Top revision tips for exams
Viewed by many as one of the worst things they will ever have to do, the fact is that swotting or revising for exams needn’t be such a chore. It would seem that due to the time of year when GCSE’s and A and AS levels are held, BST may as well stand for British Swot Time, considering how little nervous students actually see of the sun. Help is at hand, however, with these top tips for revising to make the whole process more bearable.
To start, create a detailed revision timetable on at least an A3 sized piece of paper and post it somewhere prominent in the house. By going public, everyone else in the house knows where and when you will be studying, and by letting others know your plans it actually removes the pressure of having to motivate yourself. You will be more committed to your timetable knowing that everyone else is aware of it too.
There is an old saying that the early bird catches the worm, and in the same way that these wriggly soil dwellers are at their peak in the morning, facts are also more available and digestible in the early hours. Pick an early time to start and stick to, getting the bulk of your daily revision schedule out of the way when you are at your most alert and receptive means the info is most likely to stick, and you have the rest of the day to look forward to.
By questioning yourself when revising, you are bringing the facts to life rather than condemning them to a life of sluggish passiveness in your head. When making notes, instead of just writing down ’1645- the Battle of Naseby’, ask yourself when the Battle of Naseby was, putting the name of the battle in one column and the answer in another. Cover the answers and keep popping back randomly to ask yourself the questions, giving yourself a small pat on the back every time you get them right.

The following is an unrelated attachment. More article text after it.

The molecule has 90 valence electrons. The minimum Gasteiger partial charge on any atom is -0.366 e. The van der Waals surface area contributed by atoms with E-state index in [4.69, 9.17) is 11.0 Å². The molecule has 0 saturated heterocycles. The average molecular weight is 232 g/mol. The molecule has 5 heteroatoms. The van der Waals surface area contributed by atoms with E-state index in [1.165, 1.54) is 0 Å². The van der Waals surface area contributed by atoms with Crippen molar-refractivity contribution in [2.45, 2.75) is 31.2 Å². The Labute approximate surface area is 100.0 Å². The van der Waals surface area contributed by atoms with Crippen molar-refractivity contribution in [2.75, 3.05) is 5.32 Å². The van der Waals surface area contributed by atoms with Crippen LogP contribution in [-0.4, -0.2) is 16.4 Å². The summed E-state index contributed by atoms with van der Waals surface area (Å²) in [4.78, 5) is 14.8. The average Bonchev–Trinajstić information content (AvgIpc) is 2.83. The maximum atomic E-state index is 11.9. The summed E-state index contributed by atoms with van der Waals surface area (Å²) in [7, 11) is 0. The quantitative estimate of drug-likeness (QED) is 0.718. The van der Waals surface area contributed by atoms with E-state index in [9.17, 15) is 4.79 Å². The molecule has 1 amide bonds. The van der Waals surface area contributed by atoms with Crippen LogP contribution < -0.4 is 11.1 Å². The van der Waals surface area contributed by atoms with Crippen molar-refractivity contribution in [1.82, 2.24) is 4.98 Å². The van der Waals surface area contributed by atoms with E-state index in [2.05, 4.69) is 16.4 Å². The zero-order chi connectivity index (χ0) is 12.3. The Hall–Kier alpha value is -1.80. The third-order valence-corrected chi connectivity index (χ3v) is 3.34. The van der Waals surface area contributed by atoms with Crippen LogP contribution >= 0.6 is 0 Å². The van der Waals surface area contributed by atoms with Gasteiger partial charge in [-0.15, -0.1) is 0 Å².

Forget revising on your laptop or computer, however focussed you are to start off with, the temptation of the big wide world of the net will prove too much and you will abandon the agricultural revolution for a chat, or a browse or a game. Revision times should also be mobile free, so switch it off and leave it in another room.
Creating some easily remembered Mnemonics can be a boon to revising. If you don’t know what a Mnemonic is then think about this; what was the rhyme you learnt at school to remember the order the planets were in the solar system? That is a Mnemonic, and by creating your own some of the nastiest parts of the revision can be simplified.
Snacking is essential during long study periods; big meals will simply make you feel tired and sluggish. Take a leaf out of the book of the athletes at Wimbledon and the like and have a ready supply of potassium-rich bananas at hand to maintain both energy levels and receptiveness.